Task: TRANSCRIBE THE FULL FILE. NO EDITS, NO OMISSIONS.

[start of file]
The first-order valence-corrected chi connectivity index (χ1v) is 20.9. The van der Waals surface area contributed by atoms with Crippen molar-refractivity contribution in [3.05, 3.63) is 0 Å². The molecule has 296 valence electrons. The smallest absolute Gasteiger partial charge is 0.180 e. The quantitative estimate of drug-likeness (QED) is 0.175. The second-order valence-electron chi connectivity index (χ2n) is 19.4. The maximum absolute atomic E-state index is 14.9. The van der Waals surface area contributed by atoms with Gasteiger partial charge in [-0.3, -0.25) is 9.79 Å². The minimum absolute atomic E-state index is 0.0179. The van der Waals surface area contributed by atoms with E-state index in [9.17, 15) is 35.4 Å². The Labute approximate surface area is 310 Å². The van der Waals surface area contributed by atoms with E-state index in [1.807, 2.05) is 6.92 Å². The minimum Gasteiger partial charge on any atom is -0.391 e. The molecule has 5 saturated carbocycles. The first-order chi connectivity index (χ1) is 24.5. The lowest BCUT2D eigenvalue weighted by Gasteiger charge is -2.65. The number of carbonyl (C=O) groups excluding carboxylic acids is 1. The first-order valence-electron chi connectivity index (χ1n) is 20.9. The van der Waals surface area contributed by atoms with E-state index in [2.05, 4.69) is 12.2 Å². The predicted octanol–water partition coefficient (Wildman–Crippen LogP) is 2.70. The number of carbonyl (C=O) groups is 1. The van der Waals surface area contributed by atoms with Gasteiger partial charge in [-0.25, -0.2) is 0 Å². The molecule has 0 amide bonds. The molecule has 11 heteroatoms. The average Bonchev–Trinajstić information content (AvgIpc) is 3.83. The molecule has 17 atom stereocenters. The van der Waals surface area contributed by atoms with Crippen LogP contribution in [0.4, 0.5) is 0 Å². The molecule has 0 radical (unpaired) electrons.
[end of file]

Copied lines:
The first-order valence-corrected chi connectivity index (χ1v) is 20.9. The van der Waals surface area contributed by atoms with Crippen molar-refractivity contribution in [3.05, 3.63) is 0 Å². The molecule has 296 valence electrons. The smallest absolute Gasteiger partial charge is 0.180 e. The quantitative estimate of drug-likeness (QED) is 0.175. The second-order valence-electron chi connectivity index (χ2n) is 19.4. The maximum absolute atomic E-state index is 14.9. The van der Waals surface area contributed by atoms with Gasteiger partial charge in [-0.3, -0.25) is 9.79 Å². The minimum absolute atomic E-state index is 0.0179. The van der Waals surface area contributed by atoms with E-state index in [9.17, 15) is 35.4 Å². The Labute approximate surface area is 310 Å². The van der Waals surface area contributed by atoms with E-state index in [1.807, 2.05) is 6.92 Å². The minimum Gasteiger partial charge on any atom is -0.391 e. The molecule has 5 saturated carbocycles. The first-order chi connectivity index (χ1) is 24.5. The lowest BCUT2D eigenvalue weighted by Gasteiger charge is -2.65. The number of carbonyl (C=O) groups excluding carboxylic acids is 1. The first-order valence-electron chi connectivity index (χ1n) is 20.9. The van der Waals surface area contributed by atoms with E-state index in [2.05, 4.69) is 12.2 Å². The predicted octanol–water partition coefficient (Wildman–Crippen LogP) is 2.70. The number of carbonyl (C=O) groups is 1. The van der Waals surface area contributed by atoms with Gasteiger partial charge in [-0.25, -0.2) is 0 Å². The molecule has 0 amide bonds. The molecule has 11 heteroatoms. The average Bonchev–Trinajstić information content (AvgIpc) is 3.83. The molecule has 17 atom stereocenters. The van der Waals surface area contributed by atoms with Crippen LogP contribution in [0.4, 0.5) is 0 Å². The molecule has 0 radical (unpaired) electrons.